What has gone wrong in BJP-ruled India?

Ashis Biswas, Kolkata
Published : 09:40, Jan 24, 2020 | Updated : 09:51, Jan 24, 2020

Supporters of BJP (Bharatiya Janata Party) celebrate outside the party office after learning of initial poll results in Mumbai, India, October 24, 2019. REUTERSWhen it comes to scoring self goals, it seems no one comes close to India’s ruling Bharatiya Janata Party (BJP)! Only eight months ago, as it stormed back into power winning 303 Lok Sabha seats silencing its critics and drubbing the entire spectrum of Indian opposition, the BJP seemingly just could not put its foot wrong.

Today, the party has boxed itself into a corner, under attack from all sides. A resurrected opposition is baying for its blood, making normal governance difficult in several States. Abroad, India’s ranking in the democratic index has fallen, as most countries recheck its secular credentials. Civil rights organisations are using harsher rhetoric in their reappraisal of India’s style of governance and HR record.

Nearer home, Bangladesh has turned markedly cooler towards India over the National Register of Citizens updating (NRC) and related matters.

As for the economy, the prolonged downturn is a major worry. Now, the already projected low GDP growth could dip further as foreign investors put potential schemes on hold, concerned over increasing violence and disruption of normal life in some areas during opposition protests. No wonder Delhi has started backpedalling on a few earlier decisions announced, relating to citizenship issues.

Demonstrators hold placards and flags as they attend a protest rally against a new citizenship law, in Hyderabad, India, Jan 4, 2020. REUTERSWhy has such a general decline come about in an otherwise self-assured country within eight months?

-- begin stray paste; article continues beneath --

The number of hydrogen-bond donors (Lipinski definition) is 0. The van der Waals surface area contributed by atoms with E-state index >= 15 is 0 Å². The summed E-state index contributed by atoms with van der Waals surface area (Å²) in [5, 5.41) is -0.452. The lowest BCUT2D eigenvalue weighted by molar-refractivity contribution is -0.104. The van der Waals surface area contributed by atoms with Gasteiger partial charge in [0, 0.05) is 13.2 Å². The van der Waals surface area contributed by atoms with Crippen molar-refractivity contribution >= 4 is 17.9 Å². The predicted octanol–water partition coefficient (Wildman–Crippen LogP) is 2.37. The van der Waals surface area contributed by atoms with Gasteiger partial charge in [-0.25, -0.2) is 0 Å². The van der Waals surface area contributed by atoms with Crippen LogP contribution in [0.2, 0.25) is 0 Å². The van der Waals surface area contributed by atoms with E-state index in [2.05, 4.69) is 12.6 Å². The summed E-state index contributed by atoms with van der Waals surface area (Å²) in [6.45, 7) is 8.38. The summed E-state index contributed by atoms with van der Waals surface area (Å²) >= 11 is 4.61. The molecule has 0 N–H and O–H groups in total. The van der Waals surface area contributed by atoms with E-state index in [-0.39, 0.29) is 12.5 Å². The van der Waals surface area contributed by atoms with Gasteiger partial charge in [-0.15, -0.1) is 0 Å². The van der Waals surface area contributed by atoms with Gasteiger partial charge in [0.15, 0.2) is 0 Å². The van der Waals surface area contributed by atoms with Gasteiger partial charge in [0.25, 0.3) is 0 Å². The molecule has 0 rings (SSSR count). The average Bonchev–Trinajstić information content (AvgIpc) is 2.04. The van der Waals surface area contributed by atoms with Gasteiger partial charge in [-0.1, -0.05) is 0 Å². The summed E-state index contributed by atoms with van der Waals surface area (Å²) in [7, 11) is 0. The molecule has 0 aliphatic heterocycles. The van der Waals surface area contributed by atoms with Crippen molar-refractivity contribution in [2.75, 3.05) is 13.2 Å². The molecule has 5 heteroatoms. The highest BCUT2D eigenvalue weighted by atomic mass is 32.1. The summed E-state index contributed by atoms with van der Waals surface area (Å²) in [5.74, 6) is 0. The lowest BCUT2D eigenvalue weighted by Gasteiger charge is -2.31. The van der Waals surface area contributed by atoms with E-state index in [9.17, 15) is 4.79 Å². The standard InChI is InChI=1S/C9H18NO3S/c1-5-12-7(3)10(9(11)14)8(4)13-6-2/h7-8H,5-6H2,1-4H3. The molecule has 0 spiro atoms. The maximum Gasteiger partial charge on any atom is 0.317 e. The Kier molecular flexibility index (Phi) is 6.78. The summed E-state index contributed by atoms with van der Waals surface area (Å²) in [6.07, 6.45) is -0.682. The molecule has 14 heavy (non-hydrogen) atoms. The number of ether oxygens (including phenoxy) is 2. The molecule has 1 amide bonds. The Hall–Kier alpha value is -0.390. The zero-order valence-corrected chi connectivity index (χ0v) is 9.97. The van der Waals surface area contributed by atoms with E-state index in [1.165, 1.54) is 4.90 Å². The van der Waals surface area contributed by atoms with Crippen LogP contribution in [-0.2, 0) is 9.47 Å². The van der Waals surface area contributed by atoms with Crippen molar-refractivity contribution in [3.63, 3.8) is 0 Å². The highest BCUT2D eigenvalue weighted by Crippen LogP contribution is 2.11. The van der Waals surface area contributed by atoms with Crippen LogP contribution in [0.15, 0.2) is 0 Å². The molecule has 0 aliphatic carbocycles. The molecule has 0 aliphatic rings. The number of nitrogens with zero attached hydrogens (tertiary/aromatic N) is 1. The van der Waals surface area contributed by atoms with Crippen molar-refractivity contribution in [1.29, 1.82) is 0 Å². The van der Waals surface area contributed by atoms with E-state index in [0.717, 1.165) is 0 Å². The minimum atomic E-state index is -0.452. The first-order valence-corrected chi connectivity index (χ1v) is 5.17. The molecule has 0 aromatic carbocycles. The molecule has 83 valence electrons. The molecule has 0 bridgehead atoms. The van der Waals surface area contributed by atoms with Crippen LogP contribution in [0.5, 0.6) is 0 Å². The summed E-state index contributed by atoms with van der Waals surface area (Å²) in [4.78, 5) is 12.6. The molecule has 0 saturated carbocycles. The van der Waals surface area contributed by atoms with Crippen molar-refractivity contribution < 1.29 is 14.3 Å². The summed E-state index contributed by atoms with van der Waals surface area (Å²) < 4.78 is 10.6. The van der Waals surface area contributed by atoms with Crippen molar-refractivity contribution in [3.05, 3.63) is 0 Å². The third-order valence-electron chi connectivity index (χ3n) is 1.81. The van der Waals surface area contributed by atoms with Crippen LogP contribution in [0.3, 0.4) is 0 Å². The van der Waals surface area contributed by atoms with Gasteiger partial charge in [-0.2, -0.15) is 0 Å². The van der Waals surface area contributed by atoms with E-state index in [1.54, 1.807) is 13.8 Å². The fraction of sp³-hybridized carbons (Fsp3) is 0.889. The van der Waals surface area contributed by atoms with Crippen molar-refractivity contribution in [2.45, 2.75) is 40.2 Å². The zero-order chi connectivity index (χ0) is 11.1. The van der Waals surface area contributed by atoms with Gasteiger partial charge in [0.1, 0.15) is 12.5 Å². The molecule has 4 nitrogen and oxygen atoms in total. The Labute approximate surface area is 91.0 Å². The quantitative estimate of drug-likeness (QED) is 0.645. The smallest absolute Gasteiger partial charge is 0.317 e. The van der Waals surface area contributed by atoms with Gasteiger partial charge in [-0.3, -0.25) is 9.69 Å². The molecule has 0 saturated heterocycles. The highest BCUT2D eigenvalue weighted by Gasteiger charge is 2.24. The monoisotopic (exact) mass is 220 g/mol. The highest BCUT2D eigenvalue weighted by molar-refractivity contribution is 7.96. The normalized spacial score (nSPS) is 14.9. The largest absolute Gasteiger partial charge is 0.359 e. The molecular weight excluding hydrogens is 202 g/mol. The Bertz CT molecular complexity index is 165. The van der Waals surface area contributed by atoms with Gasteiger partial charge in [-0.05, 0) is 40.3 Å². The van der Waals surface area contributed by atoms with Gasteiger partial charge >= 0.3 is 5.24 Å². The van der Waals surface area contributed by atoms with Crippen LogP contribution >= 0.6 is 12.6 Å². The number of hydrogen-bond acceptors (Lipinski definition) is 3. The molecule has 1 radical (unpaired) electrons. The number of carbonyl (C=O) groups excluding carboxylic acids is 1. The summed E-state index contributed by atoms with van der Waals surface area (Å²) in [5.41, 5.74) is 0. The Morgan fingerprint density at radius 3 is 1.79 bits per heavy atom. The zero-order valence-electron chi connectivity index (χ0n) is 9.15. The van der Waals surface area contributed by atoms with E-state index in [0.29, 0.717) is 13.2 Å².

The main reason most observers feel is the party’s tacit tolerance (amounting to near indulgence!) of Hindutva trends within itself. Former party chief Amit Shah certainly needs to answer some questions urgently, even as he bequeaths a highly disturbed political legacy to his successor Jagat Prasad Nadda. What may work for Nadda who hails from Himachal Pradesh is his relatively affable persona, an asset in a difficult situation.

But then, whether he has the personality or the stamina to hold such a large regimented party together, is not known. He faces a situation where the main vote winner Mr Narendra Modi’s image stands somewhat reduced although relatively unscathed, as the BJP yields ground to opposition for the first time since 2014.

Warning signs of its present decline appeared during the BJP’s enthusiastic support to the hysterically hyped Assam NRC campaign last during the past two years. Shah talked of throwing out ‘termites,’ referring to ‘illegally settled Bangladeshis’. Assam Chief Minister Sarbananda Sonowal talked of herding people up in 10 new detention centres in addition to the six already existing, providing nothing but food and shelter! Ironically, the majority of the 1000-odd people corralled in the six centres, kept barely alive, are Hindus mostly from barely literate backward communities. Significantly, Assam officials did not find anything incongruous about letting their other relatives live normally as Indian citizens simply because they could furnish their documents while a few could not!

What is significant, yet always deliberately omitted from the hysterical anti-Bangladeshi narrative spewed over generations by hardline Assamiya community leaders, is that at no stage of official probes, the presence of ‘millions of infiltrators taking over Assam’ could be factually established! The recently concluded NRC ops, too have been no exception, as several thousands of people may be unable to prove their status out of a 32 million population,

The Assam NRC mountain produced a mouse. More Hindus than Muslims were not listed. The balloon of vicious propaganda burst. In contrast, reports of inhuman excesses against helpless poor Muslims and Hindus began circulating in Indian media and abroad. India’s secular democratic multi-ethnic image took a beating. Modi went silent on tracing out Bangladeshis, but Shah continued to pour venom, ignoring all warnings and critical reports on the Assam NRC. The BJP and its allies in Karnakata Tripura, Meghalaya and Nagaland all pressed for the NRC to ‘weed out illegal infiltrators.’

As Shah continued his shrill aggressive rant, the BJP did not adopt a policy of review or restraint. The Supreme Court too did not much help the oppressed. Intellectuals led by Sanjoy Hazarika and Harsh Mander petitioned all authorities to ensure fair play.